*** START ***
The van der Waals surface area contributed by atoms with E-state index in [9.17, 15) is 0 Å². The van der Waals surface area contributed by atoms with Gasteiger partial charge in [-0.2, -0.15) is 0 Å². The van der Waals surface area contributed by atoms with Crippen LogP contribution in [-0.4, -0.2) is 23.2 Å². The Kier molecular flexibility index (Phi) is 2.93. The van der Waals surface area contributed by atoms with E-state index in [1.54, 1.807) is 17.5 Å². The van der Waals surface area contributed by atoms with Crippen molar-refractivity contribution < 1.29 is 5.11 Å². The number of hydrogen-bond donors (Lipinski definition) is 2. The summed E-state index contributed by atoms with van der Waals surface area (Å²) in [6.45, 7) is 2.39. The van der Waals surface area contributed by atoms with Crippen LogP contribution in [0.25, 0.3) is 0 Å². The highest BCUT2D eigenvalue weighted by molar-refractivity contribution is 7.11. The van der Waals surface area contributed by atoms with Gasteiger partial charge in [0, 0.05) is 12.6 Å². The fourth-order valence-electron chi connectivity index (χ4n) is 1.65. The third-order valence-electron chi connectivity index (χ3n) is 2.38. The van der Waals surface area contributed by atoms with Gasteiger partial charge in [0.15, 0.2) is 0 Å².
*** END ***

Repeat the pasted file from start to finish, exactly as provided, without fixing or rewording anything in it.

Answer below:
The van der Waals surface area contributed by atoms with E-state index in [9.17, 15) is 0 Å². The van der Waals surface area contributed by atoms with Gasteiger partial charge in [-0.2, -0.15) is 0 Å². The van der Waals surface area contributed by atoms with Crippen LogP contribution in [-0.4, -0.2) is 23.2 Å². The Kier molecular flexibility index (Phi) is 2.93. The van der Waals surface area contributed by atoms with E-state index in [1.54, 1.807) is 17.5 Å². The van der Waals surface area contributed by atoms with Crippen molar-refractivity contribution < 1.29 is 5.11 Å². The number of hydrogen-bond donors (Lipinski definition) is 2. The summed E-state index contributed by atoms with van der Waals surface area (Å²) in [6.45, 7) is 2.39. The van der Waals surface area contributed by atoms with Crippen LogP contribution in [0.25, 0.3) is 0 Å². The highest BCUT2D eigenvalue weighted by molar-refractivity contribution is 7.11. The van der Waals surface area contributed by atoms with Gasteiger partial charge in [0, 0.05) is 12.6 Å². The fourth-order valence-electron chi connectivity index (χ4n) is 1.65. The third-order valence-electron chi connectivity index (χ3n) is 2.38. The van der Waals surface area contributed by atoms with Gasteiger partial charge in [0.15, 0.2) is 0 Å².